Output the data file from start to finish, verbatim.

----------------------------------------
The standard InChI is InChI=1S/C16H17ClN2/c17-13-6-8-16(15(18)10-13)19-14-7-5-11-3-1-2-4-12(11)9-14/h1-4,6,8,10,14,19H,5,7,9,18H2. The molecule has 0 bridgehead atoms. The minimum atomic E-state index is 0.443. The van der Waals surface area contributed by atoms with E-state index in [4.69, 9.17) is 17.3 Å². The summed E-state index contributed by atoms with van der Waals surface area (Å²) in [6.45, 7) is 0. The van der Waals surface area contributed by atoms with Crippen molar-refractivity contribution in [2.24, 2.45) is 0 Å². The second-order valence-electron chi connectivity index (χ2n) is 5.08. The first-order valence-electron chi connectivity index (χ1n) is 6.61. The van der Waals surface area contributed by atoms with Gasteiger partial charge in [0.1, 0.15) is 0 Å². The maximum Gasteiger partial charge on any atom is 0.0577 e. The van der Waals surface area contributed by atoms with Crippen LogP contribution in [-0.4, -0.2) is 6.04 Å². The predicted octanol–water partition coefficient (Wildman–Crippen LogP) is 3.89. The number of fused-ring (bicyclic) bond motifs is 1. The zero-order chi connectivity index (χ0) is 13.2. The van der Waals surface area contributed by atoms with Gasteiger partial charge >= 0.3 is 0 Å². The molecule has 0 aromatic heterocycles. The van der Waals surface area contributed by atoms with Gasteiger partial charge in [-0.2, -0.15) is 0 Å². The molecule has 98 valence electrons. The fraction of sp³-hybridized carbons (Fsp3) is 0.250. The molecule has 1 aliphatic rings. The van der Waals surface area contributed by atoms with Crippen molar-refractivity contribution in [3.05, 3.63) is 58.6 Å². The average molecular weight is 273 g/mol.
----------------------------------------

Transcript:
The standard InChI is InChI=1S/C16H17ClN2/c17-13-6-8-16(15(18)10-13)19-14-7-5-11-3-1-2-4-12(11)9-14/h1-4,6,8,10,14,19H,5,7,9,18H2. The molecule has 0 bridgehead atoms. The minimum atomic E-state index is 0.443. The van der Waals surface area contributed by atoms with E-state index in [4.69, 9.17) is 17.3 Å². The summed E-state index contributed by atoms with van der Waals surface area (Å²) in [6.45, 7) is 0. The van der Waals surface area contributed by atoms with Crippen molar-refractivity contribution in [2.24, 2.45) is 0 Å². The second-order valence-electron chi connectivity index (χ2n) is 5.08. The first-order valence-electron chi connectivity index (χ1n) is 6.61. The van der Waals surface area contributed by atoms with Gasteiger partial charge in [0.1, 0.15) is 0 Å². The maximum Gasteiger partial charge on any atom is 0.0577 e. The van der Waals surface area contributed by atoms with Crippen LogP contribution in [-0.4, -0.2) is 6.04 Å². The predicted octanol–water partition coefficient (Wildman–Crippen LogP) is 3.89. The number of fused-ring (bicyclic) bond motifs is 1. The zero-order chi connectivity index (χ0) is 13.2. The van der Waals surface area contributed by atoms with Gasteiger partial charge >= 0.3 is 0 Å². The molecule has 0 aromatic heterocycles. The van der Waals surface area contributed by atoms with Gasteiger partial charge in [-0.2, -0.15) is 0 Å². The molecule has 98 valence electrons. The fraction of sp³-hybridized carbons (Fsp3) is 0.250. The molecule has 1 aliphatic rings. The van der Waals surface area contributed by atoms with Crippen molar-refractivity contribution in [3.05, 3.63) is 58.6 Å². The average molecular weight is 273 g/mol.